Biotechnological techniques offer a means to enhance plant yields and contribute to the production of biofuels with minimal environmental impact. In the twenty-first century, biotechnology stands out as a powerful and innovative tool for addressing energy needs while mitigating environmental risks, particularly in the realm of agricultural biotechnology. This field encompasses fundamental, applied, and adaptive research, utilizing genetic manipulation and breeding techniques to develop novel crops with desired traits. By improving crop traits and enhancing biochemical conversion techniques, biotechnology holds the potential to significantly reduce production costs associated with biofuels. One avenue of progress lies in enhancing crop yields per unit of land through genetic engineering, which involves improving adaptation to biotic and abiotic factors or selecting specific variants and breeds that yield biomass suitable for bioenergy conversion (Lynd et al. 2008). Additionally, biotechnological techniques can be employed to enhance industrial microorganisms and enzymes, engineer bioprocesses, and optimize production methods, all of which contribute to the cost-effectiveness of bioenergy production.

Sustainable biomass energy production requires careful consideration of both the environmental impact and societal acceptance of such energy sources. In the coming years, advancements in biotechnology, including genetic engineering, are likely to play a significant role in the development of novel energy crops. However, it's important to note that biotechnology offers more than just genetic modifications of plants. The field of plant genomics has made remarkable progress, which can greatly contribute to conventional breeding techniques through the application of marker-assisted breeding (MAS) (Collard and Mackill 2008). By combining DNA-derived markers with other breeding tools such as quantitative trait loci (QTL), genetic and linkage maps, high-throughput tools, and gene editing methods, the process of conventional selection can be accelerated. Marker-assisted selection techniques are widely utilized in modern breeding programs because they enhance the accuracy and efficiency of enhancing specific traits. Thus, it is expected that genetic improvement of energy crops using molecular markers will be a dominant approach in future applications. Another biotechnological aspect that holds promise to enhance future energy crops is plant propagation methods, which includes techniques like tissue culture and plant regeneration from callus or cell suspensions, protoplasts, anthers, and microspores cultivation, as well as in vitro selection (George 2008; Margaritopoulou et al. 2016). Micropropagation has the potential to overcome reproductive isolating barriers between distantly related wild relatives.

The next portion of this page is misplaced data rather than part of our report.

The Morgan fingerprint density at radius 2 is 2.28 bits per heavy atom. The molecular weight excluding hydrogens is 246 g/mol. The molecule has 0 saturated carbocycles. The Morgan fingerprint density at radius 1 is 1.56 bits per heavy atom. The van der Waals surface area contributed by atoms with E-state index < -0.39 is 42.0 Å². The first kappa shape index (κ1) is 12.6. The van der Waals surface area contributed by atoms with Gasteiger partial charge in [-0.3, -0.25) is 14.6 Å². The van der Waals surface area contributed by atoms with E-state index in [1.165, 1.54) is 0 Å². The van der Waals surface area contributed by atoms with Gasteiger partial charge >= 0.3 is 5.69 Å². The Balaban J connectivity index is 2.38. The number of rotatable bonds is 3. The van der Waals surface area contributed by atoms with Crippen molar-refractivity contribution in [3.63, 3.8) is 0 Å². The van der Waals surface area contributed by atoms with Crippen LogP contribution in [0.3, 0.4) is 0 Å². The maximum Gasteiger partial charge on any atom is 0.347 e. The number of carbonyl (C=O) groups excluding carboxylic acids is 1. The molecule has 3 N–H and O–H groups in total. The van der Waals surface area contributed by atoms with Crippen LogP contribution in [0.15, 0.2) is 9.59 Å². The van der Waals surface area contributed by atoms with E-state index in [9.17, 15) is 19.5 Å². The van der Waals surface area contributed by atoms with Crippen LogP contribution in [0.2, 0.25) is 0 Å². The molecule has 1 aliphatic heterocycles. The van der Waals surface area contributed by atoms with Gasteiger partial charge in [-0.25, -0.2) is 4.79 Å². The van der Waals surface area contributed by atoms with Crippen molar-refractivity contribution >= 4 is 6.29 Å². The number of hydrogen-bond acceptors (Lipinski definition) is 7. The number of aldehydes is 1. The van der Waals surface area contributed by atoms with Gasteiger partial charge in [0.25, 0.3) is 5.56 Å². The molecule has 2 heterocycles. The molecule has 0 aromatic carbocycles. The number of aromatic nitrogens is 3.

In the present era, biotechnology has become a powerful and innovative tool for generating biofuels with minimal harm to the environment. This review seeks to evaluate the capabilities of biotechnological applications in creating a beneficial pathway that encompasses the entire process of sustainable biofuel production, starting from the development of an appropriate feedstocks. Additionally, it aims to provide real-world examples of the current cutting-edge research on energy crops through biotechnology.

Energy from crops

People’s prosperity and development are closely linked to energy resources, and historically, oil consumption has played a significant role in meeting those energy demands. However, due to various factors such as geopolitical tensions, economic fluctuations, and market dynamics, the availability, prices, and demand for oil can be unstable. In light of concerns about environmental pollution, climate change, and the drawbacks associated with fossil fuels, governments have been actively promoting the development of renewable energy sources to find clean, carbon–neutral alternatives to mitigate the negative impact of traditional energy sources (Gielen et al. 2019). One such alternative that shows great promise in reducing our reliance on fossil fuels and mitigating environmental issues is biofuels. These fuels are derived from renewable plant biomass and present an opportunity to address the activities that contribute to environmental instability. In addition to their potential for reducing dependence on oil and other non-renewable resources, biofuels offer a versatile and sustainable energy source that can meet the needs of modern society in the short to medium term. While solar and wind power can be harnessed for electricity and heat production, biomass stands out due to its compatibility with existing transportation infrastructure. By utilizing biofuels, we can pave the way for a greener and more sustainable future, making a positive impact on both the environment and our energy systems. Biomass can be transformed into biofuels that can directly replace or blend with conventional transportation fuels, allowing for a more seamless transition and utilization of existing distribution systems (Jeswani et al. 2020).